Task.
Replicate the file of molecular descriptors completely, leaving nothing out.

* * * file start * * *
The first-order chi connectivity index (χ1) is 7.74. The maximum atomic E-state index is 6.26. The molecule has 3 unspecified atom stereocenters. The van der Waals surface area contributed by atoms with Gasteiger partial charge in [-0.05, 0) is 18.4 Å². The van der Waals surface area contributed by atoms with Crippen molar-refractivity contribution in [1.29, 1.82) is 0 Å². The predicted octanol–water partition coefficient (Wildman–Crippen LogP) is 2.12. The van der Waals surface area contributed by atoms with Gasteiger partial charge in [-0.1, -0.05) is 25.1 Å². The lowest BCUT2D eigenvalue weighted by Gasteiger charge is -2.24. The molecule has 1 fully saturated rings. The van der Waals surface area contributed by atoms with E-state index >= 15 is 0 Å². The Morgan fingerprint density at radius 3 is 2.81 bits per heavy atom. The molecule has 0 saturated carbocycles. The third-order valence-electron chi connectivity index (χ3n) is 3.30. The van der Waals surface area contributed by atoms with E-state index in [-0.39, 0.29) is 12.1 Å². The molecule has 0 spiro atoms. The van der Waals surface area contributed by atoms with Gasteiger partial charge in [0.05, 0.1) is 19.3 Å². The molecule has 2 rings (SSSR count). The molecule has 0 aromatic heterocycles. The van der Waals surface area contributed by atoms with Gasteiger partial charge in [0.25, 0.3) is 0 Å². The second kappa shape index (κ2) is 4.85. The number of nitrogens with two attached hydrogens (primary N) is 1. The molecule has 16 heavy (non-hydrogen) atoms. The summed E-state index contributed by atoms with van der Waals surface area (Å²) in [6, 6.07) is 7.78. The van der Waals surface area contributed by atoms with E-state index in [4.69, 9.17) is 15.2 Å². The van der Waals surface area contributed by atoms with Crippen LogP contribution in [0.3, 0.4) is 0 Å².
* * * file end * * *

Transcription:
The first-order chi connectivity index (χ1) is 7.74. The maximum atomic E-state index is 6.26. The molecule has 3 unspecified atom stereocenters. The van der Waals surface area contributed by atoms with Gasteiger partial charge in [-0.05, 0) is 18.4 Å². The van der Waals surface area contributed by atoms with Crippen molar-refractivity contribution in [1.29, 1.82) is 0 Å². The predicted octanol–water partition coefficient (Wildman–Crippen LogP) is 2.12. The van der Waals surface area contributed by atoms with Gasteiger partial charge in [-0.1, -0.05) is 25.1 Å². The lowest BCUT2D eigenvalue weighted by Gasteiger charge is -2.24. The molecule has 1 fully saturated rings. The van der Waals surface area contributed by atoms with E-state index >= 15 is 0 Å². The Morgan fingerprint density at radius 3 is 2.81 bits per heavy atom. The molecule has 0 saturated carbocycles. The third-order valence-electron chi connectivity index (χ3n) is 3.30. The van der Waals surface area contributed by atoms with E-state index in [-0.39, 0.29) is 12.1 Å². The molecule has 0 spiro atoms. The van der Waals surface area contributed by atoms with Gasteiger partial charge in [0.05, 0.1) is 19.3 Å². The molecule has 2 rings (SSSR count). The molecule has 0 aromatic heterocycles. The van der Waals surface area contributed by atoms with Gasteiger partial charge in [0.25, 0.3) is 0 Å². The second kappa shape index (κ2) is 4.85. The number of nitrogens with two attached hydrogens (primary N) is 1. The molecule has 16 heavy (non-hydrogen) atoms. The summed E-state index contributed by atoms with van der Waals surface area (Å²) in [6, 6.07) is 7.78. The van der Waals surface area contributed by atoms with E-state index in [4.69, 9.17) is 15.2 Å². The van der Waals surface area contributed by atoms with Crippen LogP contribution in [0.3, 0.4) is 0 Å².